Queensland government should not rush into plantation privatisation.

National environmental organisation Friends of the Earth today expressed alarm at the impending privatisation of Forestry Plantations Queensland (FQP). Spokesperson for Friends of the Earth Anthony Amis said “for the past decade we have been monitoring the logging activities of Hancock Victorian Plantations (HVP). The Victorian State Government privatised its 105,000 ha plantation resource in 1998. Queensland should learn from Victoria's misadventure so that the same mistakes are not made again”

logging in the Strzelecki Ranges, 2007

press release - November 4 2009
 

Queensland government should not rush into plantation privatisation.


Environmental organisation Friends of the Earth today expressed alarm at the impending privatisation of Forestry Plantations Queensland (FQP).  Spokesperson for Friends of the Earth Anthony Amis said “for the past decade we have been monitoring the logging activities of Hancock Victorian Plantations (HVP). The Victorian State Government privatised its 105,000 ha plantation resource in 1998. Queensland should learn from Victoria's misadventure so that the same mistakes are not made again”

“In Victoria, Hancock was granted logging rights to large amounts of native forest in the Strzelecki Ranges. This indigenous reforestation was mislabeled as plantation. Currently Hancock are logging 1,500 ha from a nationally rainforest reserve in the Strzelecki Ranges. Hancock also own most of the available habitat of the Strzelecki Koala, Victoria's only endemic Koala, yet after one decade the company does not have a Best Management Practice for protecting this species. Since buying into the Strzeleckis, over 7,000 ha of Koala habitat has been logged by Hancock. Similar issues could occur in Queensland with some of their 'indigenous' plantations” said Mr Amis.

"Privatisation effectively ends public accountability. Freedom of Information (FoI) laws no longer apply to a company that purchases state assets. Earlier this year Friends of the Earth was denied information from FQP about pesticide runoff into Queensland waterways. FQP claimed that because they were in the process of privatisation they were exempt from FoI. Likewise, HVP are exempt from FoI laws in Victoria. HVP own many plantations that are located in domestic water supplies, yet the public is not allowed to know if pesticides are running off these plantations after being sprayed” said Mr Amis. “How will the Queensland public know if their waterways are safe if plantations in those water supplies are exempt from public scrutiny? Already that door has been slammed on Queenslanders and privatisation will keep that door bolted shut” said Mr Amis.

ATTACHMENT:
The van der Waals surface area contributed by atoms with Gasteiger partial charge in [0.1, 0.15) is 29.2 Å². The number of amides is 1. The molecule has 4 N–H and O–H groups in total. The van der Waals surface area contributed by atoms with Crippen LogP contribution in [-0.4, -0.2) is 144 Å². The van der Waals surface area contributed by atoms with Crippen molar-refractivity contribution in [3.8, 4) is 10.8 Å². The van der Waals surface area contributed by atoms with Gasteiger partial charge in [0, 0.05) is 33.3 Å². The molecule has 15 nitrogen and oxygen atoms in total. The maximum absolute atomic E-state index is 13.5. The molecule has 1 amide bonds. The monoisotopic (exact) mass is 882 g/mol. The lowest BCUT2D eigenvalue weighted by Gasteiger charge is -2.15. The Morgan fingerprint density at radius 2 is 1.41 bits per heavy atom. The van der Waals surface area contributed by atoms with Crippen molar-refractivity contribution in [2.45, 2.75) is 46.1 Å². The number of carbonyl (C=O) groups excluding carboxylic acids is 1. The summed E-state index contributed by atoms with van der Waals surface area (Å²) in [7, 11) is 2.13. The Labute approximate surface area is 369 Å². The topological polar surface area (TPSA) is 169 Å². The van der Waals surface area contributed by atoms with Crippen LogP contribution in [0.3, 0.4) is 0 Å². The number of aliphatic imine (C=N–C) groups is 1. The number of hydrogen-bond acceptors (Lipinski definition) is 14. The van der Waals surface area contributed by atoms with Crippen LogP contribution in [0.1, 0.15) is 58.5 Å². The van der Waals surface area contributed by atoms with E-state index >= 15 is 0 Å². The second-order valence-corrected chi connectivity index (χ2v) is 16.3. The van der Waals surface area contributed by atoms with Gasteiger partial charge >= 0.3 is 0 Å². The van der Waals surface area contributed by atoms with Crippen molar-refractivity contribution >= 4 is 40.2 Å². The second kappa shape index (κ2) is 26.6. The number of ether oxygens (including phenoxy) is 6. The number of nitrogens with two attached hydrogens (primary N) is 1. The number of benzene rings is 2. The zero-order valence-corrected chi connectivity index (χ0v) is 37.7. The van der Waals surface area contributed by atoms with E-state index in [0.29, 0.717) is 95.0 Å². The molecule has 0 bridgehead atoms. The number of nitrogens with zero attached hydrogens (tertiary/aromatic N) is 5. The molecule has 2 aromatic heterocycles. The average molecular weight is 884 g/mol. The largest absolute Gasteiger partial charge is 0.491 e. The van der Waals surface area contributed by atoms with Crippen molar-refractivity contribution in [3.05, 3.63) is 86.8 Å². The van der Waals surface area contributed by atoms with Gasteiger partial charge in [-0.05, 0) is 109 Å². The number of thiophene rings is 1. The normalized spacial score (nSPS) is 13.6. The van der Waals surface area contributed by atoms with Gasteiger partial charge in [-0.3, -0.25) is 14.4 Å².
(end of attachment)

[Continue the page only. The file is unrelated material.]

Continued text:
“Also the buyer of FQP will inherit historical information which may be relevant to worker health issues. In the 1960's and 1970's many forestry workers in Queensland were exposed to dangerous levels of 2,4,5-T and other pesticides that were used in plantations. If the plantations are sold, the purchaser will inherit confidential information that may be of great interest to these workers (or residents) who are attempting to get a just outcome over past misuse of pesticides” said Mr Amis.

“In Victoria, Hancock purchased the rights to log Victoria's plantations for 99 years. Plantations can use vast amounts of water, as young trees are extremely thirsty.  Plantations can contribute to reduced streamflows. In some catchments in Victoria where Hancock plantations are located, water can be worth almost $1,000 per million litres (ML). Yet Hancock does not have to pay anything for the water that their plantations use. It could be argued that in the Victorian context, the water used by the plantations over a 99 year period would be worth much more than the timber logged from those plantations, totaling many billions of dollars. In times of reduced rainfall due to climate change, it is non-nonsensical for Governments' not take into account water use in plantations. Effective privatisation of domestic water supplies in Queensland is something that should not be supported” concluded Mr Amis.

For more information call Anthony Amis (03) 9419 8700 Monday or (03) 9830 6164 Tuesday.

Further information: http://www.hancock.forests.org.au/docs/LoggingIndex.htm